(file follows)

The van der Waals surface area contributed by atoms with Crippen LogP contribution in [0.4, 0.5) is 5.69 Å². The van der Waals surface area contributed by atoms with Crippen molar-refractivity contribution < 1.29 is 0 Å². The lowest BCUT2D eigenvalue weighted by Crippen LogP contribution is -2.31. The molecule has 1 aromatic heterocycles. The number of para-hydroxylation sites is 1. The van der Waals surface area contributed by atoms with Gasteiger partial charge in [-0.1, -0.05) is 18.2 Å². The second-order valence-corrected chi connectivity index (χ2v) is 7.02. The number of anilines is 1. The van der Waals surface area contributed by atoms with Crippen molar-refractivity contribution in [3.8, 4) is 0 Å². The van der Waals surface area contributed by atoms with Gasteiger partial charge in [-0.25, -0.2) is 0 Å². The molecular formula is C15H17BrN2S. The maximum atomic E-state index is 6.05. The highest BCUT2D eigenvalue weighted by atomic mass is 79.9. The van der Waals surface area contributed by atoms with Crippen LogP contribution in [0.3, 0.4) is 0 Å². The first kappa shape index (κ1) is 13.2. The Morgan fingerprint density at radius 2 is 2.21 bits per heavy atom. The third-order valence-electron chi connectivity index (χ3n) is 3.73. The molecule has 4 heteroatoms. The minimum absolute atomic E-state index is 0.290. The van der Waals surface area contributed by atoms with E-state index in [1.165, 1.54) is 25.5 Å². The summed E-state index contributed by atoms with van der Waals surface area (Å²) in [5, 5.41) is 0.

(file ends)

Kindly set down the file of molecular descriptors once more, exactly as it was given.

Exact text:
The van der Waals surface area contributed by atoms with Crippen LogP contribution in [0.4, 0.5) is 5.69 Å². The van der Waals surface area contributed by atoms with Crippen molar-refractivity contribution < 1.29 is 0 Å². The lowest BCUT2D eigenvalue weighted by Crippen LogP contribution is -2.31. The molecule has 1 aromatic heterocycles. The number of para-hydroxylation sites is 1. The van der Waals surface area contributed by atoms with Gasteiger partial charge in [-0.1, -0.05) is 18.2 Å². The second-order valence-corrected chi connectivity index (χ2v) is 7.02. The number of anilines is 1. The van der Waals surface area contributed by atoms with Crippen molar-refractivity contribution in [3.8, 4) is 0 Å². The van der Waals surface area contributed by atoms with Gasteiger partial charge in [-0.25, -0.2) is 0 Å². The molecular formula is C15H17BrN2S. The maximum atomic E-state index is 6.05. The highest BCUT2D eigenvalue weighted by atomic mass is 79.9. The van der Waals surface area contributed by atoms with Crippen LogP contribution in [0.3, 0.4) is 0 Å². The first kappa shape index (κ1) is 13.2. The Morgan fingerprint density at radius 2 is 2.21 bits per heavy atom. The third-order valence-electron chi connectivity index (χ3n) is 3.73. The molecule has 4 heteroatoms. The minimum absolute atomic E-state index is 0.290. The van der Waals surface area contributed by atoms with E-state index in [1.165, 1.54) is 25.5 Å². The summed E-state index contributed by atoms with van der Waals surface area (Å²) in [5, 5.41) is 0.